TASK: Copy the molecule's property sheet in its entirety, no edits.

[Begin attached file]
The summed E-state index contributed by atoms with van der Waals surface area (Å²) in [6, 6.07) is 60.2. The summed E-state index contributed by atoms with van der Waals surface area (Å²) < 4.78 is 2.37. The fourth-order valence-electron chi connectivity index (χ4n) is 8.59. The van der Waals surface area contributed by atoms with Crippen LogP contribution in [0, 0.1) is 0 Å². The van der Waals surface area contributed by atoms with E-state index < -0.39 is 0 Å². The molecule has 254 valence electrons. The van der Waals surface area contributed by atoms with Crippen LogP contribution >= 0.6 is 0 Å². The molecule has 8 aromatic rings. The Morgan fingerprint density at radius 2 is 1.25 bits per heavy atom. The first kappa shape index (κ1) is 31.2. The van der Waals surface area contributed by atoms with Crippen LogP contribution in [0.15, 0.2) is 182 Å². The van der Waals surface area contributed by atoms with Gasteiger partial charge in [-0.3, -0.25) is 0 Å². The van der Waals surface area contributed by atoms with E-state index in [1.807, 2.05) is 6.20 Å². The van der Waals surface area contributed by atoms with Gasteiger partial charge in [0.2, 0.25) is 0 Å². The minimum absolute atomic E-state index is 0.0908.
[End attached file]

The summed E-state index contributed by atoms with van der Waals surface area (Å²) in [6, 6.07) is 60.2. The summed E-state index contributed by atoms with van der Waals surface area (Å²) < 4.78 is 2.37. The fourth-order valence-electron chi connectivity index (χ4n) is 8.59. The van der Waals surface area contributed by atoms with Crippen LogP contribution in [0, 0.1) is 0 Å². The van der Waals surface area contributed by atoms with E-state index < -0.39 is 0 Å². The molecule has 254 valence electrons. The van der Waals surface area contributed by atoms with Crippen LogP contribution >= 0.6 is 0 Å². The molecule has 8 aromatic rings. The Morgan fingerprint density at radius 2 is 1.25 bits per heavy atom. The first kappa shape index (κ1) is 31.2. The van der Waals surface area contributed by atoms with Crippen LogP contribution in [0.15, 0.2) is 182 Å². The van der Waals surface area contributed by atoms with Gasteiger partial charge in [-0.3, -0.25) is 0 Å². The van der Waals surface area contributed by atoms with E-state index in [1.807, 2.05) is 6.20 Å². The van der Waals surface area contributed by atoms with Gasteiger partial charge in [0.2, 0.25) is 0 Å². The minimum absolute atomic E-state index is 0.0908.